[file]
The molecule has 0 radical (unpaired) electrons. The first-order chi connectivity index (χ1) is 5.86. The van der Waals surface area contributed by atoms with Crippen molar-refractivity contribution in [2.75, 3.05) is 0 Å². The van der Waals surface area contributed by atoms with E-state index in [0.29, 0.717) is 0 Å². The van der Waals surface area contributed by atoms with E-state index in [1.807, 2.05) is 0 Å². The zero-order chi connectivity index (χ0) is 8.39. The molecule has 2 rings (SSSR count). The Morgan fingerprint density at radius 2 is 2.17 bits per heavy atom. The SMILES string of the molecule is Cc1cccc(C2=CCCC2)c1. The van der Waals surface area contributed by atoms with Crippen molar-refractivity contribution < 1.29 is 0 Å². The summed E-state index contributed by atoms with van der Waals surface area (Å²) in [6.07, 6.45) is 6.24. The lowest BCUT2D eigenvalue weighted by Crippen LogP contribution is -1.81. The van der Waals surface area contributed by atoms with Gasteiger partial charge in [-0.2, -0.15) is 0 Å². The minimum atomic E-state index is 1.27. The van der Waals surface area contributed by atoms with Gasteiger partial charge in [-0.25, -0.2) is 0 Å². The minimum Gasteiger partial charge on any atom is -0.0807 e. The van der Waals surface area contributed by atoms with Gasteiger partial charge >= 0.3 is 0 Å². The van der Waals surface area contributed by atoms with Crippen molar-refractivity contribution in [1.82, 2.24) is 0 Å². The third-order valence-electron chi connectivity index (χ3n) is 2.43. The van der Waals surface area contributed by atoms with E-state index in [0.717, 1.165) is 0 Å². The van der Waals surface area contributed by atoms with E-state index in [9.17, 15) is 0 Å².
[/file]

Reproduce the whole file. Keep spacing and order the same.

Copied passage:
The molecule has 0 radical (unpaired) electrons. The first-order chi connectivity index (χ1) is 5.86. The van der Waals surface area contributed by atoms with Crippen molar-refractivity contribution in [2.75, 3.05) is 0 Å². The van der Waals surface area contributed by atoms with E-state index in [0.29, 0.717) is 0 Å². The van der Waals surface area contributed by atoms with E-state index in [1.807, 2.05) is 0 Å². The zero-order chi connectivity index (χ0) is 8.39. The molecule has 2 rings (SSSR count). The Morgan fingerprint density at radius 2 is 2.17 bits per heavy atom. The SMILES string of the molecule is Cc1cccc(C2=CCCC2)c1. The van der Waals surface area contributed by atoms with Crippen molar-refractivity contribution < 1.29 is 0 Å². The summed E-state index contributed by atoms with van der Waals surface area (Å²) in [6.07, 6.45) is 6.24. The lowest BCUT2D eigenvalue weighted by Crippen LogP contribution is -1.81. The van der Waals surface area contributed by atoms with Gasteiger partial charge in [-0.2, -0.15) is 0 Å². The minimum atomic E-state index is 1.27. The van der Waals surface area contributed by atoms with Gasteiger partial charge in [-0.25, -0.2) is 0 Å². The minimum Gasteiger partial charge on any atom is -0.0807 e. The van der Waals surface area contributed by atoms with Gasteiger partial charge >= 0.3 is 0 Å². The van der Waals surface area contributed by atoms with Crippen molar-refractivity contribution in [1.82, 2.24) is 0 Å². The third-order valence-electron chi connectivity index (χ3n) is 2.43. The van der Waals surface area contributed by atoms with E-state index in [0.717, 1.165) is 0 Å². The van der Waals surface area contributed by atoms with E-state index in [9.17, 15) is 0 Å².